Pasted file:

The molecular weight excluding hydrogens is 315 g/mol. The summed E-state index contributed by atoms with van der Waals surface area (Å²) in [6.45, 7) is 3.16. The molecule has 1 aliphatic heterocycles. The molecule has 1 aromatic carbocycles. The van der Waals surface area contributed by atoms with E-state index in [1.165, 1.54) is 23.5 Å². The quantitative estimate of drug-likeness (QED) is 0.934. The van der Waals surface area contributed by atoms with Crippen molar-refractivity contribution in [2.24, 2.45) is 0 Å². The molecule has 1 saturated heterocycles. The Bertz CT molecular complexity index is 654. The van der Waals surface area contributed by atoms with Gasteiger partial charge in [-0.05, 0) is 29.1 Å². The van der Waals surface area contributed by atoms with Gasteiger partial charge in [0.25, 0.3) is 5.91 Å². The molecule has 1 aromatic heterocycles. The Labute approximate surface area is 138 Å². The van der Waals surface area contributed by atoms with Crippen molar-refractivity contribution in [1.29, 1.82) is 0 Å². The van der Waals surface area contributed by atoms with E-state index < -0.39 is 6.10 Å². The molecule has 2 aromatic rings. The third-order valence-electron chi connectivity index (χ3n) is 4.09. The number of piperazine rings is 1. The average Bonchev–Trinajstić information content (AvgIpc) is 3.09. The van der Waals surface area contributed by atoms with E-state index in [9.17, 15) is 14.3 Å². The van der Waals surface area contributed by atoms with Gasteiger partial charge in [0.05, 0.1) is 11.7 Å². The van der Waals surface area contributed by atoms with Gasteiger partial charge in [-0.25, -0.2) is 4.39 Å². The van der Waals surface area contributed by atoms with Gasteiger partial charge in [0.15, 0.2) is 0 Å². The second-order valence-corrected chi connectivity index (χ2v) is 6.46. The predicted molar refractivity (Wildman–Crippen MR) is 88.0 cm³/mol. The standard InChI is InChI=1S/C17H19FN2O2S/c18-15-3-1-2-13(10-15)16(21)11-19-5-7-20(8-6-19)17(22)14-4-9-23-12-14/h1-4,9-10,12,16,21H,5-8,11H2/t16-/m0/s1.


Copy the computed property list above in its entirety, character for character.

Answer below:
The molecular weight excluding hydrogens is 315 g/mol. The summed E-state index contributed by atoms with van der Waals surface area (Å²) in [6.45, 7) is 3.16. The molecule has 1 aliphatic heterocycles. The molecule has 1 aromatic carbocycles. The van der Waals surface area contributed by atoms with E-state index in [1.165, 1.54) is 23.5 Å². The quantitative estimate of drug-likeness (QED) is 0.934. The van der Waals surface area contributed by atoms with Crippen molar-refractivity contribution in [2.24, 2.45) is 0 Å². The molecule has 1 saturated heterocycles. The Bertz CT molecular complexity index is 654. The van der Waals surface area contributed by atoms with Gasteiger partial charge in [-0.05, 0) is 29.1 Å². The van der Waals surface area contributed by atoms with Gasteiger partial charge in [0.25, 0.3) is 5.91 Å². The molecule has 1 aromatic heterocycles. The Labute approximate surface area is 138 Å². The van der Waals surface area contributed by atoms with Crippen molar-refractivity contribution in [1.29, 1.82) is 0 Å². The van der Waals surface area contributed by atoms with E-state index < -0.39 is 6.10 Å². The molecule has 2 aromatic rings. The third-order valence-electron chi connectivity index (χ3n) is 4.09. The number of piperazine rings is 1. The average Bonchev–Trinajstić information content (AvgIpc) is 3.09. The van der Waals surface area contributed by atoms with E-state index in [9.17, 15) is 14.3 Å². The van der Waals surface area contributed by atoms with Gasteiger partial charge in [0.05, 0.1) is 11.7 Å². The van der Waals surface area contributed by atoms with Gasteiger partial charge in [-0.25, -0.2) is 4.39 Å². The van der Waals surface area contributed by atoms with Gasteiger partial charge in [0.15, 0.2) is 0 Å². The second-order valence-corrected chi connectivity index (χ2v) is 6.46. The predicted molar refractivity (Wildman–Crippen MR) is 88.0 cm³/mol. The standard InChI is InChI=1S/C17H19FN2O2S/c18-15-3-1-2-13(10-15)16(21)11-19-5-7-20(8-6-19)17(22)14-4-9-23-12-14/h1-4,9-10,12,16,21H,5-8,11H2/t16-/m0/s1.